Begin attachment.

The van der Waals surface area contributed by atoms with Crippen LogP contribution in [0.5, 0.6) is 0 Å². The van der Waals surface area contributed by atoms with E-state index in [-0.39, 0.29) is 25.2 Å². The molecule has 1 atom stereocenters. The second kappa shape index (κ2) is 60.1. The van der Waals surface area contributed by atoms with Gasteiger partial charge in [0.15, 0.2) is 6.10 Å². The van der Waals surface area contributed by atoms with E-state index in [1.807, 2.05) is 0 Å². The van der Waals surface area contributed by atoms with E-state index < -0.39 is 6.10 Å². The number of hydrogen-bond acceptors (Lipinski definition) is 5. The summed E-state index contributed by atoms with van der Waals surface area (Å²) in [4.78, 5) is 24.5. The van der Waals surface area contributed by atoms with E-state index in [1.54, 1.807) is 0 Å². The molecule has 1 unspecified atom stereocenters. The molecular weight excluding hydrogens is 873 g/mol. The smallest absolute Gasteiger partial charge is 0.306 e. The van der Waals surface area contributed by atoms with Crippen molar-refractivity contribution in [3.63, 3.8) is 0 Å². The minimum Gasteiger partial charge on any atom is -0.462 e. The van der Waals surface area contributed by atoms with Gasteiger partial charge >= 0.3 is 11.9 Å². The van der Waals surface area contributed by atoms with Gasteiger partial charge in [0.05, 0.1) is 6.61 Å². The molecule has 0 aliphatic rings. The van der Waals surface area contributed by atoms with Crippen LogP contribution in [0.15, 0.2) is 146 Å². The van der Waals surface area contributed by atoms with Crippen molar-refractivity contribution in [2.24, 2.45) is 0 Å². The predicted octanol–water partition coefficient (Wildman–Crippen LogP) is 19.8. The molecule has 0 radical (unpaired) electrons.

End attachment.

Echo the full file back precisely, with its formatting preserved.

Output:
The van der Waals surface area contributed by atoms with Crippen LogP contribution in [0.5, 0.6) is 0 Å². The van der Waals surface area contributed by atoms with E-state index in [-0.39, 0.29) is 25.2 Å². The molecule has 1 atom stereocenters. The second kappa shape index (κ2) is 60.1. The van der Waals surface area contributed by atoms with Gasteiger partial charge in [0.15, 0.2) is 6.10 Å². The van der Waals surface area contributed by atoms with E-state index in [1.807, 2.05) is 0 Å². The van der Waals surface area contributed by atoms with E-state index < -0.39 is 6.10 Å². The number of hydrogen-bond acceptors (Lipinski definition) is 5. The summed E-state index contributed by atoms with van der Waals surface area (Å²) in [4.78, 5) is 24.5. The van der Waals surface area contributed by atoms with E-state index in [1.54, 1.807) is 0 Å². The molecule has 1 unspecified atom stereocenters. The molecular weight excluding hydrogens is 873 g/mol. The smallest absolute Gasteiger partial charge is 0.306 e. The van der Waals surface area contributed by atoms with Crippen molar-refractivity contribution in [3.63, 3.8) is 0 Å². The minimum Gasteiger partial charge on any atom is -0.462 e. The van der Waals surface area contributed by atoms with Gasteiger partial charge >= 0.3 is 11.9 Å². The van der Waals surface area contributed by atoms with Gasteiger partial charge in [0.05, 0.1) is 6.61 Å². The molecule has 0 aliphatic rings. The van der Waals surface area contributed by atoms with Crippen LogP contribution in [0.15, 0.2) is 146 Å². The van der Waals surface area contributed by atoms with Crippen molar-refractivity contribution in [2.24, 2.45) is 0 Å². The predicted octanol–water partition coefficient (Wildman–Crippen LogP) is 19.8. The molecule has 0 radical (unpaired) electrons.